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Another benefit of analytics is the ability to monitor systems that are an integral part of the client delivering the product or service to their customers. For instance, monitoring the refrigeration system in a grocery/convenience store will determine if the system is working at peak efficiency and effectiveness thereby preventing product loss due to spoilage. The criteria for peak efficiency and effectiveness are typically defined by the refrigeration case manufacturer. A typical requirement is to achieve a minimum number of defrost cycles per day to make sure the evaporator coil can achieve maximum flow, thereby protecting product from frost buildup.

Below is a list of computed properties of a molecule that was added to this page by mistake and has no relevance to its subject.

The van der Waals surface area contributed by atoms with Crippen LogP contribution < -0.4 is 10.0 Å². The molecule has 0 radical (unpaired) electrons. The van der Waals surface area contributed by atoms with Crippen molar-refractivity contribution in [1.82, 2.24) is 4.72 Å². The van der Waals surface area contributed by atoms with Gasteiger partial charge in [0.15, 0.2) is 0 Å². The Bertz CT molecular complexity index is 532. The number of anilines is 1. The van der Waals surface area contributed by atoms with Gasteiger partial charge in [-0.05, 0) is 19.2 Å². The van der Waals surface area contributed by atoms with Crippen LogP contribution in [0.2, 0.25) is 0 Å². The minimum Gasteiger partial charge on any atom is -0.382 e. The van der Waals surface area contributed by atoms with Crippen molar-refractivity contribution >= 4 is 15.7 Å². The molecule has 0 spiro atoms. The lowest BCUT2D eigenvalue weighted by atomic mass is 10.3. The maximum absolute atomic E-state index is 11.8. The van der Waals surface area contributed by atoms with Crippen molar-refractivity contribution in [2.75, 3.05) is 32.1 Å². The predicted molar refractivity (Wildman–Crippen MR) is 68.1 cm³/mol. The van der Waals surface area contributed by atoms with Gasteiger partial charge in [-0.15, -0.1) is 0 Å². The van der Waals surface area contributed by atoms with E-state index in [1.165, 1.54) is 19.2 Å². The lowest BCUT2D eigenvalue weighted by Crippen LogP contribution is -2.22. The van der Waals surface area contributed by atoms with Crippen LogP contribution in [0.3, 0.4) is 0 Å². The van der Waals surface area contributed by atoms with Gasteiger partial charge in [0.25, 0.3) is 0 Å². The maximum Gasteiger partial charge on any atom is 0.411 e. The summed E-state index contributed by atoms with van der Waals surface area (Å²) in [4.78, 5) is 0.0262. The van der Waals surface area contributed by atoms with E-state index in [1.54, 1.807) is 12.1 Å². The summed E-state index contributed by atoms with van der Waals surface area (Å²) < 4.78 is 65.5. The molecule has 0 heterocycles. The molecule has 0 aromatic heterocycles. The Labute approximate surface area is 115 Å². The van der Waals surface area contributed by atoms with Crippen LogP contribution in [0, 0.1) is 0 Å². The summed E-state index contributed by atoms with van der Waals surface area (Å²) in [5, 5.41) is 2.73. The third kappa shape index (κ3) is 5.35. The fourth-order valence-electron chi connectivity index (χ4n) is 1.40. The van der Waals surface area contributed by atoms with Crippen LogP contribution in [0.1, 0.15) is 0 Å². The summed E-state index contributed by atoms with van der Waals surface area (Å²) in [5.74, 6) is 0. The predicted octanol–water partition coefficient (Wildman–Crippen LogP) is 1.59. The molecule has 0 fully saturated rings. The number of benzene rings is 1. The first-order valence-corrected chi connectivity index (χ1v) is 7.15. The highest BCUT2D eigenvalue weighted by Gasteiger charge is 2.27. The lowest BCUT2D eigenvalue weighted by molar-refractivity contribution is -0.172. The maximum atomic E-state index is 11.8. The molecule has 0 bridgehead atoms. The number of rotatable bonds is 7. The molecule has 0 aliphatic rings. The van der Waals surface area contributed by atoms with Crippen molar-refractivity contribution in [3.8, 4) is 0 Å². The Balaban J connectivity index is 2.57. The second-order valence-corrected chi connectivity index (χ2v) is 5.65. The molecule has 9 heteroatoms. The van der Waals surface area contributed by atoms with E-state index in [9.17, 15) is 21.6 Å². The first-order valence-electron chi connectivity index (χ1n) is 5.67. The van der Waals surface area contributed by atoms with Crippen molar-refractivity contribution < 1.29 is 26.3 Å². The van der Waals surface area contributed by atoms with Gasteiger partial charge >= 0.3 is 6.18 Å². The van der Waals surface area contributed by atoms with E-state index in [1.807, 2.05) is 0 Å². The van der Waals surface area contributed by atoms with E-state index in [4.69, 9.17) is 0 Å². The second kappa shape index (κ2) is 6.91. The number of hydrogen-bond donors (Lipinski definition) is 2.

Figure 7.3

Analytic software is a new class of tools for building owners, providing them real-time analysis and diagnostics of their systems and adding some "smarts” to a smart building. As John Petze, Brian Turner, Brian Thompson, Andres Szmulewicz, Mike Welch, and Jim Lee have demonstrated, it's not difficult to imagine analytic tools for other building systems and the potential for enhanced intelligence built into tools for facility management.

Fault detection and diagnostics, like other analytic software tools related to building systems, primarily supports technicians and engineers in the field who are dealing with everyday operational matters and details of building operations as well as the broader issues of complicated systems, advanced technology, and higher expectations for building performance. The fault detection and diagnostics analytic tools provide insights into building systems that help reduce energy consumption, improve building performance and lower costs. Fault detection and diagnostics does just what its name implies: It finds problems within HVAC systems and offers guidance about solving those problems.

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